This week in November marks 100 years since the execution of labor organizer, Joe Hill in 1915. Convicted of an unsolved murder, for which it has been widely acknowledged he was framed, he was executed by firing squad in the State of Utah. To commemorate the 50th anniversary of the execution of Joe Hill, Philip S. Foner published a book, ‘The Case of Joe Hill’, about the trial and subsequent events, which concludes that the case was a miscarriage of justice.
Joel Emmanuel Hägglund was born 1879 in Gävle, a city in the province of Gästrikland, Sweden. He was the third child in a family of nine.
In 1902, he emigrated to the United States. Hill became a migrant laborer, moving from New York City to Cleveland, Ohio, and eventually to the west coast.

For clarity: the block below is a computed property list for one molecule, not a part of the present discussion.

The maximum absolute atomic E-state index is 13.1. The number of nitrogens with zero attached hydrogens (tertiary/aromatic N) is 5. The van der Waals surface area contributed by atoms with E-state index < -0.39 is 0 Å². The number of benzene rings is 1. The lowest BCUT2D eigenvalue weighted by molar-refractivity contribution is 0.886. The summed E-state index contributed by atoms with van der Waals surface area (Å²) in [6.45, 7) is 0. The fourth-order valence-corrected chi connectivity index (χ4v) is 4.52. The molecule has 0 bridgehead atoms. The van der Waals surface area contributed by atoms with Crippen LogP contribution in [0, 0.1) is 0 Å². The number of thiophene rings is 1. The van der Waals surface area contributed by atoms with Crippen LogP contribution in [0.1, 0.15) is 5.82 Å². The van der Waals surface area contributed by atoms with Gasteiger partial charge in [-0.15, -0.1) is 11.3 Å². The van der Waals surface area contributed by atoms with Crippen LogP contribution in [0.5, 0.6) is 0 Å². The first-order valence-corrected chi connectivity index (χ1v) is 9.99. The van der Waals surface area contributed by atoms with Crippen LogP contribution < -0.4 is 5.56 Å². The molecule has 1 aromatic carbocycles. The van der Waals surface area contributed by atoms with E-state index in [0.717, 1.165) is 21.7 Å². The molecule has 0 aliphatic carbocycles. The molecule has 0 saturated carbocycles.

He joined the radical labor organization, ‘Industrial Workers of the World’ (IWW) and soon gained notoriety for his songs, satirical poems, and speeches which he wrote under the pseudonym, ‘Joe Hill’. Many of the folk songs remain in regular use today by labor activists. The song, ‘The Preacher and the Slave’ contained the now famous phrase, “there will be pie in the sky when you die, that’s a lie!”
The Hägglund family home still stands in Gävle, Sweden. It houses a museum and the Joe Hill-gården, cultural events are hosted there.
After his death, Hill was memorialized in many songs and poems. Bruch Springsteen performs one such song in the clip below…..